I think Highsmith was trying for this high-minded "either guilt or law will punish" poetic thing at the end, but it felt like an unnecessary convolution that made me go "NOW you find your spine/brain/cold-thinking to live with your actions, you moron", which, yeah, OK, poetic irony or something but... 4 stars

 

 

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text 2018-09-04 00:12
Reading progress update: I've read 42 out of 281 pages.
Strangers on a Train - Patricia Highsmith

I keep thinking about that idea we had for a couple of murders. It could be done, I am sure. I cannot express to you my supremest confidence in the idea! Though I know subject does not interest you.

What’s what with your wife as that was very interesting?

 

Of all the moronic things! Who writes such a thing in a letter?

 

The letter pleased him somehow

 

Who would ever? Why? Barring this masochistic tendency to LIKE failure I mean.

 

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text 2018-08-31 14:56
Reading progress update: I've read 145 out of 521 pages.
North and South - Elizabeth Gaskell

'Yes; the fools will have a strike. Let them. It suits us well enough. But we gave them a chance. They think trade is flourishing as it was last year. We see the storm on the horizon and draw in our sails. But because we don't explain our reasons, they won't believe we're acting reasonably. We must give them line and letter for the way we choose to spend or save our money. Henderson tried a dodge with his men, out at Ashley, and failed. He rather wanted a strike; it would have suited his book well enough. So when the men came to ask for the five per cent. they are claiming, he told 'em he'd think about it, and give them his answer on the pay day; knowing all the while what his answer would be, of course, but thinking he'd strengthen their conceit of their own way. However, they were too deep for him, and heard something about the bad prospects of trade. So in they came on the Friday, and drew back their claim, and now he's obliged to go on working. But we Milton masters have to-day sent in our decision. We won't advance a penny. We tell them we may have to lower wages; but can't afford to raise. So here we stand, waiting for their next attack.'

'And what will that be?' asked Mr. Hale.

'I conjecture, a simultaneous strike. You will see Milton without smoke in a few days, I imagine, Miss Hale.'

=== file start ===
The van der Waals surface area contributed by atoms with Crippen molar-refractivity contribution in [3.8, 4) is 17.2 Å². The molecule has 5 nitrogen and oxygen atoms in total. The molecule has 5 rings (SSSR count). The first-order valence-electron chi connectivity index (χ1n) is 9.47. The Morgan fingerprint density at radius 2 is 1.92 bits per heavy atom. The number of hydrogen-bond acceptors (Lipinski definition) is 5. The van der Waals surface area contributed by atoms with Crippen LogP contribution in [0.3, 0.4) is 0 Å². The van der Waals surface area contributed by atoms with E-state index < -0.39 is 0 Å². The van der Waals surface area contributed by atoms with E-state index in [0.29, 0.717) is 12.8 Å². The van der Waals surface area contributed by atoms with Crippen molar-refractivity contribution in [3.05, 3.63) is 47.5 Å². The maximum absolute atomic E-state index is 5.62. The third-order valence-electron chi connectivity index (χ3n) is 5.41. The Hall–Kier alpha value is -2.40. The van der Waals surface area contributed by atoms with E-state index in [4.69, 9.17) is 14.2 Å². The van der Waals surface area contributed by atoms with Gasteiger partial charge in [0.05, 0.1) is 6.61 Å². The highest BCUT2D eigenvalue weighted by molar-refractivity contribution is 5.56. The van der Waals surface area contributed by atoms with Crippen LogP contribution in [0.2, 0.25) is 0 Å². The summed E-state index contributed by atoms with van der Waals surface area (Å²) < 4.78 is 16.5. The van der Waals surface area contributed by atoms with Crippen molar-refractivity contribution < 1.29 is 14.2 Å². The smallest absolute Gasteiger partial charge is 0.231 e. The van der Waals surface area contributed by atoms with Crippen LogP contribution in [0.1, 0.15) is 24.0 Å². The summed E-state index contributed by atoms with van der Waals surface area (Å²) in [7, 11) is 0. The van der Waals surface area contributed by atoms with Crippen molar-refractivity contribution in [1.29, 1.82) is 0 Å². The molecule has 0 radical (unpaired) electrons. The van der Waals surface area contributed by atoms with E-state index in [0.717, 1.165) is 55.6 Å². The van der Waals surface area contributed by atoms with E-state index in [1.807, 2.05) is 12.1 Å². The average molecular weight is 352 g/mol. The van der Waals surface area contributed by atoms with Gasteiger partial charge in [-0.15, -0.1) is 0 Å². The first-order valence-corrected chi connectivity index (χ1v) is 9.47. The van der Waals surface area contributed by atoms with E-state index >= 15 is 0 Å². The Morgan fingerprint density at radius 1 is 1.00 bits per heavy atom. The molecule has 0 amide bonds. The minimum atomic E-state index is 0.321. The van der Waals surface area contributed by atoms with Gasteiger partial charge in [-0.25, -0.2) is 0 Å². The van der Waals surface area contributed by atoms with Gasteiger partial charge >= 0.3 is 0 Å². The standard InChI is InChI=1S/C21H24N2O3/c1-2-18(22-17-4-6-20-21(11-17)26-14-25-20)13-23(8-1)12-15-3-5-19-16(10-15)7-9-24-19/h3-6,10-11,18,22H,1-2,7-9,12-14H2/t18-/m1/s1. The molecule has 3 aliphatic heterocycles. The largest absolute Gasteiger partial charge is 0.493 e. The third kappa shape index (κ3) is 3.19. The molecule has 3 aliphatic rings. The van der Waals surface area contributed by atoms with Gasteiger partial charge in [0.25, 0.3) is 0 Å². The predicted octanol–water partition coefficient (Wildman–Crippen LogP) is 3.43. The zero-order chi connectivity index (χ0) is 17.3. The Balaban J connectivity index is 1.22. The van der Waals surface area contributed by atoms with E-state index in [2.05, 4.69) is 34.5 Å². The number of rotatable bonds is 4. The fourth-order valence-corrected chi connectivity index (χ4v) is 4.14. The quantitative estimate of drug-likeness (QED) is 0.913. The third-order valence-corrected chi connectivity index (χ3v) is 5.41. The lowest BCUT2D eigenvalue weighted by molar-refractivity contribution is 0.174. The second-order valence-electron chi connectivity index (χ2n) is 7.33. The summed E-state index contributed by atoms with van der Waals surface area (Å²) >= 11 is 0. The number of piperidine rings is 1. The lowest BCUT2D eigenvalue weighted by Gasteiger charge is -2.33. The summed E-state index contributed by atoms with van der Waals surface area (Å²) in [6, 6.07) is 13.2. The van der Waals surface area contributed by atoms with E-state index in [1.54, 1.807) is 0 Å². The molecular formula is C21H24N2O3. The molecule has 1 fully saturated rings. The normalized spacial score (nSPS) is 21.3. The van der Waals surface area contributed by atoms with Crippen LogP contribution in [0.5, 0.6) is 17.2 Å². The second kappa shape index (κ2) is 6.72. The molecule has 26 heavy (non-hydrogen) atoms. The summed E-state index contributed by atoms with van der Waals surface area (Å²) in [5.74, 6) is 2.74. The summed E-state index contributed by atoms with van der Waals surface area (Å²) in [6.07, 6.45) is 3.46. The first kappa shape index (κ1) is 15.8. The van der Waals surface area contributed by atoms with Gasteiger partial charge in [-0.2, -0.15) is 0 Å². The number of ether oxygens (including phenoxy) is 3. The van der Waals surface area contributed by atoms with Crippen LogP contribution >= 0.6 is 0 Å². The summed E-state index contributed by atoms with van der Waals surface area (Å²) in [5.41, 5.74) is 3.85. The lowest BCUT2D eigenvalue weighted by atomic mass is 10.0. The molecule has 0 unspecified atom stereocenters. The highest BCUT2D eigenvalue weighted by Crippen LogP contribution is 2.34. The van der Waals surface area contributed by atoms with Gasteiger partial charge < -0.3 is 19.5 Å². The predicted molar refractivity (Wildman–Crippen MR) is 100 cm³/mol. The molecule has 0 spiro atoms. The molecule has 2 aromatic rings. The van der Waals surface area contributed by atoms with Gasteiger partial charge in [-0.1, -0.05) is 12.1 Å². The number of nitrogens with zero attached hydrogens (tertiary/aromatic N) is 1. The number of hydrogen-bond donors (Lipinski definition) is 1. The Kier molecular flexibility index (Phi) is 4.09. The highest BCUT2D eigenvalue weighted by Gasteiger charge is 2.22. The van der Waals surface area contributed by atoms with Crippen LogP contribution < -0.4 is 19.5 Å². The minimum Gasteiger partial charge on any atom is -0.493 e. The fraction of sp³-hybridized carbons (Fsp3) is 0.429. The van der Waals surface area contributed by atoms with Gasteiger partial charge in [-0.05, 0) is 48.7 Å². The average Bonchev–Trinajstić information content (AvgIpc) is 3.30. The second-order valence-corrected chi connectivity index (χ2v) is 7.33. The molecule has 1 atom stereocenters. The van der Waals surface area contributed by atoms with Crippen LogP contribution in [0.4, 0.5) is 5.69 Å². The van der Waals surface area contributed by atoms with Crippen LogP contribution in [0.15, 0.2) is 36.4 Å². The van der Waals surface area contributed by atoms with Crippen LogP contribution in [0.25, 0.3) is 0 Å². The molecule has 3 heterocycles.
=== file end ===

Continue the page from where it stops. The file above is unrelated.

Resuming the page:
'But why,' asked she, 'could you not explain what good reason you have for expecting a bad trade? I don't know whether I use the right words, but you will understand what I mean.'

'Do you give your servants reasons for your expenditure, or your economy in the use of your own money? We, the owners of capital, have a right to choose what we will do with it.'

 

I have SO MANY ISSUES with this discussion still being relevant.

 

Edit (finished chapter): Let me correct: I raged (as in, almost teary from frustration, wanted to be part of that debate raged). This is too close to reality today for comfort.

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review 2018-04-17 00:00
A Shout in the Ruins
A Shout in the Ruins - Kevin Powers This book is great. The writing is superb, painted a great picture. The concept of the intimacy of violence was a really interesting one.

I think what most impressed me was the empathy employed by Powers in the telling. This empathy along with the intimacy helped to illustrate the true consequences of violence and in civility. These consequences seemed to transcend the physical world in some instances, in other instances it obliterated their world. This often set off a chain reaction leading to tragedy.

Tragically, a number of the characters seemed to bear the burden of cruelty despite their better natures, all of them dealing with this in their own ways.

It was a bit difficult to keep track of the characters at times, but it is worth sticking with. Powers painted a terribly compelling picture of the casual cruelty of oppression and managed to do so beautifully.